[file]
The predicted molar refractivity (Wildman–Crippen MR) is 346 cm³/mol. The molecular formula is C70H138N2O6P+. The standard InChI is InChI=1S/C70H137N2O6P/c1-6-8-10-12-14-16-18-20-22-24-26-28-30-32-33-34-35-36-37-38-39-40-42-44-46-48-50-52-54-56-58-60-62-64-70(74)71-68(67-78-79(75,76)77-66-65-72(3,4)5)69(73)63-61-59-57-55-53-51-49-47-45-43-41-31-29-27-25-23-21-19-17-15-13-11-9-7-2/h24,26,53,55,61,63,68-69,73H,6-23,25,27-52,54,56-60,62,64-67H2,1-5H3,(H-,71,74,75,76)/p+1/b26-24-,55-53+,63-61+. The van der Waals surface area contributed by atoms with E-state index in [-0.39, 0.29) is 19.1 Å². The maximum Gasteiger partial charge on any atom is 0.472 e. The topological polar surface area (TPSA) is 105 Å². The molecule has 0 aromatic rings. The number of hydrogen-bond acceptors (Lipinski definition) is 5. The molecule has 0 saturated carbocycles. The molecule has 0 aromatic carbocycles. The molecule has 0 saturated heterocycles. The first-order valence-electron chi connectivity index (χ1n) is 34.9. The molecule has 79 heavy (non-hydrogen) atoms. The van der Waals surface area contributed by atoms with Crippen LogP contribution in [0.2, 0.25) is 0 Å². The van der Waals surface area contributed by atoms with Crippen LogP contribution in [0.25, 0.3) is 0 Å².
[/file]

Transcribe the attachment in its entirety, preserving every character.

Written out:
The predicted molar refractivity (Wildman–Crippen MR) is 346 cm³/mol. The molecular formula is C70H138N2O6P+. The standard InChI is InChI=1S/C70H137N2O6P/c1-6-8-10-12-14-16-18-20-22-24-26-28-30-32-33-34-35-36-37-38-39-40-42-44-46-48-50-52-54-56-58-60-62-64-70(74)71-68(67-78-79(75,76)77-66-65-72(3,4)5)69(73)63-61-59-57-55-53-51-49-47-45-43-41-31-29-27-25-23-21-19-17-15-13-11-9-7-2/h24,26,53,55,61,63,68-69,73H,6-23,25,27-52,54,56-60,62,64-67H2,1-5H3,(H-,71,74,75,76)/p+1/b26-24-,55-53+,63-61+. The van der Waals surface area contributed by atoms with E-state index in [-0.39, 0.29) is 19.1 Å². The maximum Gasteiger partial charge on any atom is 0.472 e. The topological polar surface area (TPSA) is 105 Å². The molecule has 0 aromatic rings. The number of hydrogen-bond acceptors (Lipinski definition) is 5. The molecule has 0 saturated carbocycles. The molecule has 0 aromatic carbocycles. The molecule has 0 saturated heterocycles. The first-order valence-electron chi connectivity index (χ1n) is 34.9. The molecule has 79 heavy (non-hydrogen) atoms. The van der Waals surface area contributed by atoms with Crippen LogP contribution in [0.2, 0.25) is 0 Å². The van der Waals surface area contributed by atoms with Crippen LogP contribution in [0.25, 0.3) is 0 Å².